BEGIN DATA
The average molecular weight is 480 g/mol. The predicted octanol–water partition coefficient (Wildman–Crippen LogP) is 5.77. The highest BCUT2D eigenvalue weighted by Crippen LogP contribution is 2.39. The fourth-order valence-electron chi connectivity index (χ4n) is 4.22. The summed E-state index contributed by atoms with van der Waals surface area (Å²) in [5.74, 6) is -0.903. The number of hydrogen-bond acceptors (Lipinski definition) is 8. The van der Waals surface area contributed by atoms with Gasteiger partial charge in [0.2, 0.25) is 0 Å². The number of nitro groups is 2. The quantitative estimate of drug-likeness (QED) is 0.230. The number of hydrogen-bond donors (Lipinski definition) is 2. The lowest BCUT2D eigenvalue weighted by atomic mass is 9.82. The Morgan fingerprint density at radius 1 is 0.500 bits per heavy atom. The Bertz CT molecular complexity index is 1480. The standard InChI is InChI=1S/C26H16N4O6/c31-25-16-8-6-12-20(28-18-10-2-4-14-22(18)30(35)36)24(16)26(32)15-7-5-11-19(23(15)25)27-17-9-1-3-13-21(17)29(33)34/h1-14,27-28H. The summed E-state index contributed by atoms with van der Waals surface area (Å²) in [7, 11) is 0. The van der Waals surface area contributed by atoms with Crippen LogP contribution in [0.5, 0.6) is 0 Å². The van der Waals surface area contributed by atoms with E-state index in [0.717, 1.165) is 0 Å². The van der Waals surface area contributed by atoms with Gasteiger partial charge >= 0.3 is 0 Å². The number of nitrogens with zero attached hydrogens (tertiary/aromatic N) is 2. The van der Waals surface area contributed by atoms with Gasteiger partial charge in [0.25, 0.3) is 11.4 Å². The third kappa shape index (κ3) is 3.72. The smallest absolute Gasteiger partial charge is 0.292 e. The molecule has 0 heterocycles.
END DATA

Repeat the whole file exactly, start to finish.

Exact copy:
The average molecular weight is 480 g/mol. The predicted octanol–water partition coefficient (Wildman–Crippen LogP) is 5.77. The highest BCUT2D eigenvalue weighted by Crippen LogP contribution is 2.39. The fourth-order valence-electron chi connectivity index (χ4n) is 4.22. The summed E-state index contributed by atoms with van der Waals surface area (Å²) in [5.74, 6) is -0.903. The number of hydrogen-bond acceptors (Lipinski definition) is 8. The van der Waals surface area contributed by atoms with Gasteiger partial charge in [0.2, 0.25) is 0 Å². The number of nitro groups is 2. The quantitative estimate of drug-likeness (QED) is 0.230. The number of hydrogen-bond donors (Lipinski definition) is 2. The lowest BCUT2D eigenvalue weighted by atomic mass is 9.82. The Morgan fingerprint density at radius 1 is 0.500 bits per heavy atom. The Bertz CT molecular complexity index is 1480. The standard InChI is InChI=1S/C26H16N4O6/c31-25-16-8-6-12-20(28-18-10-2-4-14-22(18)30(35)36)24(16)26(32)15-7-5-11-19(23(15)25)27-17-9-1-3-13-21(17)29(33)34/h1-14,27-28H. The summed E-state index contributed by atoms with van der Waals surface area (Å²) in [7, 11) is 0. The van der Waals surface area contributed by atoms with Crippen LogP contribution in [0.5, 0.6) is 0 Å². The van der Waals surface area contributed by atoms with E-state index in [0.717, 1.165) is 0 Å². The van der Waals surface area contributed by atoms with Gasteiger partial charge >= 0.3 is 0 Å². The number of nitrogens with zero attached hydrogens (tertiary/aromatic N) is 2. The van der Waals surface area contributed by atoms with Gasteiger partial charge in [0.25, 0.3) is 11.4 Å². The third kappa shape index (κ3) is 3.72. The smallest absolute Gasteiger partial charge is 0.292 e. The molecule has 0 heterocycles.